Oral History Interview with Peter Poinsette In this interview, Peter Poinsette discusses his family background including his fathers birth as a slave on Poinsette Plantation near Pinopolis and his position as a messenger during the Civil War. He was traded or sold to Colonel Gabriel Maingault and then traded to Mayor Charles MacBeth after Maingaults wounding. Also, includes information about Peter fathers first marriage to Emmaline Douri and their child Alice Poinsette. He continues at length about his father work for the Womens Exchange catering service and his father serving at the St. Cecelia Ball and the Cotillion Ball, including Peters assistance at the catering service, in which he served the Metz Band. He continues with information regarding Mr. Metz as a director of several bands. Peter mentions his fathers working on the Isle of Palms, and explains the process involved with making the trip. Mothers background is included. She is from Haiti and was brought to Florida by her uncle, William Duburst, a cigar maker. Peter talks about his siblings, including Septima Poinsette Clark. Education is discussed, including Peters time spent at Shaw school and Burke Normal and Industrial School. He mentions his teachers were all white and his decision to transfer to Avery was made after watching his sister Septimas commencement exercise in 1916. His profession is discussed as well. Beginning in 1911 when he went to work for German grocers until his time at the Post Office (1936-1970). Lucille played the piano, Peter played the violin. He took music lessons from Saxon Wilson, James Logan, and Miss Highsmith. Played in the Utopian Orchestra-band members include Merton Gillard, Percival Green, Miss Gibson, Frank Hat, Fred Hay, a Cook, Jullian Bryant, Lucy Poinsette, Lydia Anderson and Mr. Blake a member of the street band for Jenkins Orphanage. Peter discusses Avery as an exceptional institution including Mr. Cox as principal, drama at Avery, Shakespeare plays, rhetoricals, Mr. Moore and the chorus, Mrs. Dumont, the director of choir. Also includes information about visitors to Avery, such as Dr. W. E. B. DuBois. When asked about the attitude of white people towards Avery students, Peter says, they were not antagonistic because Avery got the better type of kids. Kids that wanted to advance themselves higher in education.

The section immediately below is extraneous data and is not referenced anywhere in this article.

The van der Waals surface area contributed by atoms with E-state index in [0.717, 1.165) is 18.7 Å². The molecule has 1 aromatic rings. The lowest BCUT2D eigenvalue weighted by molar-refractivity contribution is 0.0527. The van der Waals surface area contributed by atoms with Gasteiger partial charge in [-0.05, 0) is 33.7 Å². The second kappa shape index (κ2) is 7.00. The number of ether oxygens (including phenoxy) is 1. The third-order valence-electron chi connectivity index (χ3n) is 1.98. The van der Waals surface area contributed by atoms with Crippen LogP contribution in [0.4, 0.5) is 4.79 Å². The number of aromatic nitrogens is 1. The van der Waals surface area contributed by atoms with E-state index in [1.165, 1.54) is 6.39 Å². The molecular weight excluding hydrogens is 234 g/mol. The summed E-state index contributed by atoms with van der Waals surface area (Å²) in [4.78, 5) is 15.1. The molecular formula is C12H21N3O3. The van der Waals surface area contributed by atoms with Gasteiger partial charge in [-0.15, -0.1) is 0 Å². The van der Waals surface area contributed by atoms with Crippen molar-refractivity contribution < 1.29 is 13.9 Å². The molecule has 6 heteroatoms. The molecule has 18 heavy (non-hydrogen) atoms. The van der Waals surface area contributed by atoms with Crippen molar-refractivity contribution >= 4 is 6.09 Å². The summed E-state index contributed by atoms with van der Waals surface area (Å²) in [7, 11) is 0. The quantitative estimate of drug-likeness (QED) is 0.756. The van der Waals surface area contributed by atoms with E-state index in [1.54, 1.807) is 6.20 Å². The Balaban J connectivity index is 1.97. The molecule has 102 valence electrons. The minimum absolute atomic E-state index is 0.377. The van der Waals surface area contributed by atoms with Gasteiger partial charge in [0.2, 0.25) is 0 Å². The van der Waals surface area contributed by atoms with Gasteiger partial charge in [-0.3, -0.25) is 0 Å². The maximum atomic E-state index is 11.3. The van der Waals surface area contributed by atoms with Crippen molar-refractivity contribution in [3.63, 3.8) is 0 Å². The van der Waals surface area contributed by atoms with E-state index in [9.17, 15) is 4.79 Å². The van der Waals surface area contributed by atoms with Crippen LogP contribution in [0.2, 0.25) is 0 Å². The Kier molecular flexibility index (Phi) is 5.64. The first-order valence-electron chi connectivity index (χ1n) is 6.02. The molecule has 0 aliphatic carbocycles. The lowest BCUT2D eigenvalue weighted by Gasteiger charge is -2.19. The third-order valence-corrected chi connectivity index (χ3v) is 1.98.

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Oral History Interview with Louise Mouzon